With the similarity in the name, Japan's Baraka must be getting a few more album sales since the election of the current US president, although it's pretty certain that any punters expecting any of the glory to rub off onto the band on that account will be confused and perhaps disappointed by the totally instrumental, and somewhat dispirited, progressive rock on offer on Shade of Evolution. To counteract that, there must be many fans who are perfectly happy with this fare, this being the band's eighth album in eleven years - you don't do that without some sort of following.
I've not heard the previous seven but on the strength of Shade of Evolution won't be following up on the others. The publicity accompanying the album comes replete with influence calls to some weighty names in rock, such as Hendrix, Led Zeppelin, Zappa and Rush. It omits Focus, whose "Sylvia" riffs adorn a couple of sections of this album's giant opus, "Five Rings". Sad to say, Baraka do not live up to any of the aforementioned, remaining rooted in rock's lower leagues.
Baraka are a trio comprising Issel Takami (guitar and guitar synthesizer - ? - why does it matter that you trigger the synthesized sounds from a guitar? - the sound's the same as if you play it on a keyboard, I've yet to hear any musical advantage - so let's just call it "synthesizer" shall we?), Shin Ichikawa (bass) and Max Hiraishi (drums). The band's instrumental music covers a number of genres: for instance, jazz-rock and Caribbean steel-drums both appear on "Five Rings" along with more conventional guitar-led instrumental rock. "Five Rings" is very much, of course, Shade of Evolution's centre of gravity and it gives the album a very skewed feel. Not only is the composition over half the duration of the whole but three other compositions - "Drag the Nation", "Ladder of the Cloud" and "Nu-809" are nothing more than electronica (there's that "guitar-synthesizer" again!) linking pieces. Even as linking pieces they do need to hold interest however and "Nu-809" is the only one that does so - musically it's the most satisfying piece on the album.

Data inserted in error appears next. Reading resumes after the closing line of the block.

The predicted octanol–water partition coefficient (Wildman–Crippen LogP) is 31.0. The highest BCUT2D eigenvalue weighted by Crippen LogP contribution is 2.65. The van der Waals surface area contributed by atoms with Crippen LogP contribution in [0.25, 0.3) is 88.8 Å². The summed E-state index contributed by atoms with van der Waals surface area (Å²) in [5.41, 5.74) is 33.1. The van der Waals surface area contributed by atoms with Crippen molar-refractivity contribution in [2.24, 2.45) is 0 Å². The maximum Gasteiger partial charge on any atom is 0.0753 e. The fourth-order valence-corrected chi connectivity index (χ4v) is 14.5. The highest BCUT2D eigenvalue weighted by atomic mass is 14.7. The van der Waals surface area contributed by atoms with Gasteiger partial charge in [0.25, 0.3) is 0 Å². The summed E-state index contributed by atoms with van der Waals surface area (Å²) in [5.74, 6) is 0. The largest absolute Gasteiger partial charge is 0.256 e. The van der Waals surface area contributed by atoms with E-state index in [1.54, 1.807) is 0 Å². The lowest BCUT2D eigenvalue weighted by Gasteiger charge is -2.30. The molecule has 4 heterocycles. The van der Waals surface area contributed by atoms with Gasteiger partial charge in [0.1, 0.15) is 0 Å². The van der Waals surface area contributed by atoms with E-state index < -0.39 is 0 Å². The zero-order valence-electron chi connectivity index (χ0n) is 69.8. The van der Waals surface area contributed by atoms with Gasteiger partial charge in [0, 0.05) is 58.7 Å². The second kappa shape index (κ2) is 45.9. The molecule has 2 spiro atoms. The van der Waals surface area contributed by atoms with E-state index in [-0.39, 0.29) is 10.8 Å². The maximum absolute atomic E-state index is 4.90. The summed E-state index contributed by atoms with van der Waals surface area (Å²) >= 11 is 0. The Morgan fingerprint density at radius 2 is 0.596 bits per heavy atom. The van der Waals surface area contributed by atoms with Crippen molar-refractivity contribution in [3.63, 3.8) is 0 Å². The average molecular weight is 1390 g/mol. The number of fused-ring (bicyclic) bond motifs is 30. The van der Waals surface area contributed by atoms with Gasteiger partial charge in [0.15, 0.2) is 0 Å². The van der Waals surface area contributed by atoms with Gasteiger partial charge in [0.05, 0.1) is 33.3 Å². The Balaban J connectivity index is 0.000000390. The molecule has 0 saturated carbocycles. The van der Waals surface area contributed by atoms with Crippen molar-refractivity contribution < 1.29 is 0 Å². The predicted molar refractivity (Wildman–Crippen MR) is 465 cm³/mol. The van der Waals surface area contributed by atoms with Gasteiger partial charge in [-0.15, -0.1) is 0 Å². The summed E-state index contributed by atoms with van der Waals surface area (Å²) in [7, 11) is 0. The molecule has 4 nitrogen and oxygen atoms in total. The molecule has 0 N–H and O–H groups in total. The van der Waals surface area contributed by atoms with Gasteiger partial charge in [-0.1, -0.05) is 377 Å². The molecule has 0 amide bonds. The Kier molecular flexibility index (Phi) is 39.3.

After listening to "Five Rings" a number of times it still fails to register any emotion in me, other than the desire to press the "skip" button. In addition to the styles I've mentioned it also covers electronica. It's not the musicianship that is principally at fault; for me the difficulty is more compositional in that neither the rhythms nor the melodies are strong enough to stir the soul. As such the piece feels monotonously long, its structure without meaning, quite the opposite to a similar length piece such as Neal Morse's purposeful and gripping "The Door" from Sola Scriptura.
The remaining four pieces feature guitar-rock as their strongest element, "Tenku" going on to develop some more ethereal synthesizer passages. Only "Prominence" registered a flicker of interest on my consciousness virtue of its pace but it's not enouigh to raise the album above average.
There is excellent instrumental progressive rock out there - in fact the only album I've allocated 5 stars to on Sea of Tranquility has been an album of instrumental progressive rock that mixes styles in similar fashion to what Baraka have attempted but with far more verve, imagination and proficiency - so my suggestion is that, unless you're flush with cash or are a fan of this particular band, you look elsewhere.
1) Five Rings (29:00)
2) Drag The Nation (2:10)
3) Edge of Sphere (5:32)
4) Prominence (3:15)
5) Ladder of the Cloud (2:05)
6) Raiden (3:27)
7) Nu-809 (2:52)
8) Tenku (7:25)